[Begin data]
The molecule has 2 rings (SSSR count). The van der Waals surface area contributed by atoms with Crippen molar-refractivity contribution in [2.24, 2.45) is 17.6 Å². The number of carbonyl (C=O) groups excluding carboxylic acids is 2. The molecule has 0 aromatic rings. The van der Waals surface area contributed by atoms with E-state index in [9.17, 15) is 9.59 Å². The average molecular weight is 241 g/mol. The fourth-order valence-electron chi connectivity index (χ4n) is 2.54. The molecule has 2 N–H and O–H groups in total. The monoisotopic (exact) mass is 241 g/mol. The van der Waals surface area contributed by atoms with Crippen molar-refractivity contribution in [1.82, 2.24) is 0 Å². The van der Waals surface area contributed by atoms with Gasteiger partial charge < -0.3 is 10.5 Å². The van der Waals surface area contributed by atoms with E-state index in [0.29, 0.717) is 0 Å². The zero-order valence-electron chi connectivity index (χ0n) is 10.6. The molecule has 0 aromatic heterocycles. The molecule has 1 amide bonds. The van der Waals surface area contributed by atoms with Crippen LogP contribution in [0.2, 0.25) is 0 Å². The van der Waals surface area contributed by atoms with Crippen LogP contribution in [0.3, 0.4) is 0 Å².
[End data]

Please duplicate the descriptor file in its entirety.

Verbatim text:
The molecule has 2 rings (SSSR count). The van der Waals surface area contributed by atoms with Crippen molar-refractivity contribution in [2.24, 2.45) is 17.6 Å². The number of carbonyl (C=O) groups excluding carboxylic acids is 2. The molecule has 0 aromatic rings. The van der Waals surface area contributed by atoms with E-state index in [9.17, 15) is 9.59 Å². The average molecular weight is 241 g/mol. The fourth-order valence-electron chi connectivity index (χ4n) is 2.54. The molecule has 2 N–H and O–H groups in total. The monoisotopic (exact) mass is 241 g/mol. The van der Waals surface area contributed by atoms with Crippen molar-refractivity contribution in [1.82, 2.24) is 0 Å². The van der Waals surface area contributed by atoms with Gasteiger partial charge < -0.3 is 10.5 Å². The van der Waals surface area contributed by atoms with E-state index in [0.29, 0.717) is 0 Å². The zero-order valence-electron chi connectivity index (χ0n) is 10.6. The molecule has 0 aromatic heterocycles. The molecule has 1 amide bonds. The van der Waals surface area contributed by atoms with Crippen LogP contribution in [0.2, 0.25) is 0 Å². The van der Waals surface area contributed by atoms with Crippen LogP contribution in [0.3, 0.4) is 0 Å².